Newspaper article International Herald Tribune

The Passion, and the Goals, Flow in Sicily

Newspaper article International Herald Tribune

The Passion, and the Goals, Flow in Sicily

Article excerpt

At the Derby di Sicilia between Palermo and Catania, something took hold of the participants on the field, something that turned into an infectious game of end-to-end attacking.

They do things differently in Sicily.

The last time the derby match on the island garnered headlines was in February 2007, when the police officer Filippo Raciti was killed trying to prevent rioting outside the stadium of Catania.

The Derby di Sicilia in Palermo this past weekend was something altogether more acceptable. It was the only Serie A match played on Saturday night, meaning that fans were watching it on television throughout the mainland of Italy.

It was great fun.

Palermo, the struggling team on the island thus far this season, overran Catania, winning 3-1. But such was the abandon, such was the absence of a defensive security that this encounter at Renzo Barbera Stadium might easily have finished 10-7.

It did not end up that score, however, because the finishing of the 37 shots on goal was erratic, with passion overrunning thought, as it did on so many things this night.

There were coaches on the sidelines and men in suits up in the stands, commercial sponsors and all the rest of the modern industry that is synonymous with the pro game. But something took hold of the participants down on the field, something that turned this into an infectious game of end-to-end attacking.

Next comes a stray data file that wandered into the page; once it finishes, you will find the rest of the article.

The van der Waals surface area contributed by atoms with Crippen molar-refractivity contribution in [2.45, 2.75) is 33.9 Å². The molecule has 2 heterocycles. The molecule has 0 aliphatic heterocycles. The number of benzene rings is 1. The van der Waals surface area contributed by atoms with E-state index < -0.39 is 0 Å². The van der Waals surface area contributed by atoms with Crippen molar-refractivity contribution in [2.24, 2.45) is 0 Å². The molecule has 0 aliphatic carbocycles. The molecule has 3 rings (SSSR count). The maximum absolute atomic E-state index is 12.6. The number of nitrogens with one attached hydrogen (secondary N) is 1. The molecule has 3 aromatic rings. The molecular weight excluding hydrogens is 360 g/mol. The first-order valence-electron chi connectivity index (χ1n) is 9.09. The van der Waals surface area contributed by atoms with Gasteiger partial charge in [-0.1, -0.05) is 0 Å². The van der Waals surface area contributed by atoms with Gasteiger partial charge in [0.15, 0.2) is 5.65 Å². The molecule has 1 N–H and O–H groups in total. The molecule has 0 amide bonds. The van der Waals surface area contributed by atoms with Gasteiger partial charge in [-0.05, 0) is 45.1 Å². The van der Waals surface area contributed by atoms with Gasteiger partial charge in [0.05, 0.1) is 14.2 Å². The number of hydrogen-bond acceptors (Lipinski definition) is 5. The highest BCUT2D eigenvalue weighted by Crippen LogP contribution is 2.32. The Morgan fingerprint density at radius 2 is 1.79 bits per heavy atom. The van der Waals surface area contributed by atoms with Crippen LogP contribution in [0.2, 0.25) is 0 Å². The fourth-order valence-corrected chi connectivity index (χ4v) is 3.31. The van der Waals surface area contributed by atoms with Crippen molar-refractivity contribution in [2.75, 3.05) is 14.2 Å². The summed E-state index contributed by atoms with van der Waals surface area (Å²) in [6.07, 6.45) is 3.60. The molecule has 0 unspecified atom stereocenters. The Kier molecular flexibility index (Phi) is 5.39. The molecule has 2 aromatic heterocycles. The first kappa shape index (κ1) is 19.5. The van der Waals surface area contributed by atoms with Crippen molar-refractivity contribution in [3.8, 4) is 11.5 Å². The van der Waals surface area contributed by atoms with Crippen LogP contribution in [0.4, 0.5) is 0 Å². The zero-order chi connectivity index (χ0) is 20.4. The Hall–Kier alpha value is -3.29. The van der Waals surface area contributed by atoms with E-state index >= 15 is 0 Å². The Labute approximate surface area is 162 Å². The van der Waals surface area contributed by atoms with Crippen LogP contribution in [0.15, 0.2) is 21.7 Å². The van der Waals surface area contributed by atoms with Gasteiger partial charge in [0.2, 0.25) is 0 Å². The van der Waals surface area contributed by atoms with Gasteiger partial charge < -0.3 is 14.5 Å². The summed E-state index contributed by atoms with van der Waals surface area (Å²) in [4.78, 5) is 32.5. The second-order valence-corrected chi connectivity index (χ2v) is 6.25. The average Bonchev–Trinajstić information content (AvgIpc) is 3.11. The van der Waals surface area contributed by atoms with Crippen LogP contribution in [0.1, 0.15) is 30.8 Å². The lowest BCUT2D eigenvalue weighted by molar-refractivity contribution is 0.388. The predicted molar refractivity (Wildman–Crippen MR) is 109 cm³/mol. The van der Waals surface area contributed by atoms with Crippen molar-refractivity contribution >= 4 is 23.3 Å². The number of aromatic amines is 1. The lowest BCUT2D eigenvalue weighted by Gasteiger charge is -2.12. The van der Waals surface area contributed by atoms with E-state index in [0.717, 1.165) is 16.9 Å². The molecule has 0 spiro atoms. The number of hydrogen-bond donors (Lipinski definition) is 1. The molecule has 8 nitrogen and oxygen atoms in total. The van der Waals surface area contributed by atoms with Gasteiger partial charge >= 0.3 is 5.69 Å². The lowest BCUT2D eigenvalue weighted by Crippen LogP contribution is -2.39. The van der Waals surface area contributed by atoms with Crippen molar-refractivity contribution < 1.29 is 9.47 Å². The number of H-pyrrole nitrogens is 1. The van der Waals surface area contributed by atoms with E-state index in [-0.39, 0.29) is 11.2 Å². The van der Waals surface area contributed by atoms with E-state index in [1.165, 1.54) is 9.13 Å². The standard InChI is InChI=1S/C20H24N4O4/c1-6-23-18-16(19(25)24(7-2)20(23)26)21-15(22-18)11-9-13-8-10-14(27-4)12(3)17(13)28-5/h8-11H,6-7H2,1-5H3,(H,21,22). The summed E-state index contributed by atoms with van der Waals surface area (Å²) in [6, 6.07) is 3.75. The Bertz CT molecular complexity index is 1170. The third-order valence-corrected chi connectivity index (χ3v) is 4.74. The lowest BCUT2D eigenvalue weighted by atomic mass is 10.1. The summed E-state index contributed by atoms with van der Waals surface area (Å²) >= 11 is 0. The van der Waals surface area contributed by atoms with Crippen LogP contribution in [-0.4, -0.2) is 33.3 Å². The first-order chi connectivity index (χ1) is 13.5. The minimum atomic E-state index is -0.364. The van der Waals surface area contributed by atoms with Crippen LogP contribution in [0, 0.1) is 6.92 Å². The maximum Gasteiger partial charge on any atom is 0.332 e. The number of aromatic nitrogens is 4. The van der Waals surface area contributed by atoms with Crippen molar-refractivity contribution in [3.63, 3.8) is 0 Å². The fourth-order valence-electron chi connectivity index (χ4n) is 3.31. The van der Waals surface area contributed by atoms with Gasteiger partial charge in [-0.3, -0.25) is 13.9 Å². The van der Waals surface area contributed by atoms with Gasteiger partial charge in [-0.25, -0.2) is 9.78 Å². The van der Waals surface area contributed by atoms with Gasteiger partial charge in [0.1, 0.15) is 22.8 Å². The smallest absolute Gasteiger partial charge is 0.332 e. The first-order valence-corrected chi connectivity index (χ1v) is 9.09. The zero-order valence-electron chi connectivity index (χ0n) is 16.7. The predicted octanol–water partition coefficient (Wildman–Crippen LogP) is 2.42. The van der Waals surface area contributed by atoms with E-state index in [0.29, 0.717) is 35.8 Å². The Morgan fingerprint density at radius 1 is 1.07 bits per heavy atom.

It was as open as child's play, reminiscent of a Sunday morning on the fields in the New York borough of Queens, where hundreds of kids chase soccer balls. All of them want to be forwards, thinking first -- and last -- about scoring.

Fabrizio Miccoli, at 33, is the most impish child of Palermo. He was born in the south of Italy, not on the island, but close enough to make the Sicilian derby a big priority in his life.

Miccoli is often the smallest figure on the ground, but with the largest appetite for adventure. Just 10 minutes into the derby, he struck the 100th Serie A goal of his career.

Like many before it, the century goal was an expression of imagination. The ball broke to him in a central position just outside the Catania penalty box. There were three defenders close by, but none close enough. With one touch of his right foot, he nudged the ball to his right. With the second he struck it, inducing a swerve that was quite deliberate, a shot that appeared to be going wide of the post until, as if still under his influence, it curled inside the top corner of the net.

The 20,000-plus home crowd began chanting his name. "Miccoli! Miccoli! Miccoli!" As much as he mesmerized the opponents in that instance, he and his inspired teammates kept on doing it.

The same happened in reverse. You attack, we attack, was the ethos -- or maybe just the childlike instinct.

No coach could take credit or blame for what was happening. …

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